Today is always a special day. Pope Francis reflecting on the meaning of the feast of the Sacred Heart during his Santa Marta mass reminds us of how it is really a feast which calls us to celebrate God's love. As reported by Vatican Radio, Francis tells us that:
“It is not us who first loved God,” it's the other way around: “it is He who loved us first” he said.
The Pope said the prophets used the symbol of the almond blossom to explain this reality highlighting the fact that the almond blossom is the first to bloom in spring.
“God is like that: he is always first. He's the first to wait for us, the first to love us, the first to help us” he said.
Francis continued, it is not easy to understand God's love as is narrated in the passage from today liturgical reading in which the Apostle Paul speaks of“ preaching to the Gentiles the inscrutable riches of Christ.” “It is a love that cannot be understood. A love that surpasses all knowledge. It surpasses everything. The love of God is so great; a poet described it as a “bottomless sea without shores…” This is the love that we must try to understand, the love that we receive” he said.
The Pope said that throughout the history of salvation the Lord has revealed his love to us: “He has been a great teacher.” Recalling the words of the prophet Hosea, he explained that God did not reveal his love through power but “by loving His people, teaching them to walk, taking them in His arms, caring for them”.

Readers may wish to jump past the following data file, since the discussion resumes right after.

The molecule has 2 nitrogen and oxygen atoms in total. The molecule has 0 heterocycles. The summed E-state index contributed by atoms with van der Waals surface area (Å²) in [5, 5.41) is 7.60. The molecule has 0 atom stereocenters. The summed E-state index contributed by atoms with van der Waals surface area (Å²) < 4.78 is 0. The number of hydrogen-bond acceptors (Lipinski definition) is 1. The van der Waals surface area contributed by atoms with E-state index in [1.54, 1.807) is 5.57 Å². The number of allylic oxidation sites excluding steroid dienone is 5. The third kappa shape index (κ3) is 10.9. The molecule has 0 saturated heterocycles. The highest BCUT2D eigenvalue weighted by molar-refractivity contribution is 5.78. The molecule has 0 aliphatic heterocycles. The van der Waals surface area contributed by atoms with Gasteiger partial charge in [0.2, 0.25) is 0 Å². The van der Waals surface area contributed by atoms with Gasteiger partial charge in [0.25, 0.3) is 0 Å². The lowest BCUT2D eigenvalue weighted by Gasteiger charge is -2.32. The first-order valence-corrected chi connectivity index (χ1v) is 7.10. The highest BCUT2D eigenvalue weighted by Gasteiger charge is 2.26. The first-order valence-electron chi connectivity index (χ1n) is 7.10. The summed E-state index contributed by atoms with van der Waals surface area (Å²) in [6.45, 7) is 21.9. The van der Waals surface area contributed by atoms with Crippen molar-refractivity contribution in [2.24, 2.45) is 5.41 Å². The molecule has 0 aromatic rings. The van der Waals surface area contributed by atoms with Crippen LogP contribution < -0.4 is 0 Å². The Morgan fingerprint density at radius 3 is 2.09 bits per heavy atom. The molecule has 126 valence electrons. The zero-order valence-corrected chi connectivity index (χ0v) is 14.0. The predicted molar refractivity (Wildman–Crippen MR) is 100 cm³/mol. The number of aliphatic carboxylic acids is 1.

“How does God manifest his love? With great works? No: He makes himself smaller and smaller with gestures of tenderness and goodness. He approaches His children and with his closeness He makes us understand the greatness of love” he said. Finally, Pope Francis said, God sent us His Son. “He sent Him in the flesh” and the Son “humbled himself until death”. This, he said, is the mystery of God's love: the greatest greatness expressed in the smallest smallness. This, he said, allows us to understand Christianity.
Reflecting on what Jesus teaches us about what kind of attitude a Christian should have, he said it is all about “carrying on God’s own work in your own small way”: that is feeding the hungry, quenching the thirsty, visiting the sick and the prisoner. Works of mercy, he said, pave the path of love that Jesus teaches us in continuity with God’s great love for us! Not words about love, but concrete gestures. Pope Francis concluded saying we do not need great discourse on love, but men and women “who know how to do these little things for Jesus, for the Father .' “Our works of mercy, he said, are the continuity of this love.”
The image that has captured my imagination is the blooming almond tree. It is not an image we tend associate with the Sacred Heart, and yet as we reflect on it, that symbol of the almond is very powerful and suggestive. Francis has given us much to think about by referencing the almond tree! I shall spend the next few days thinking about it!
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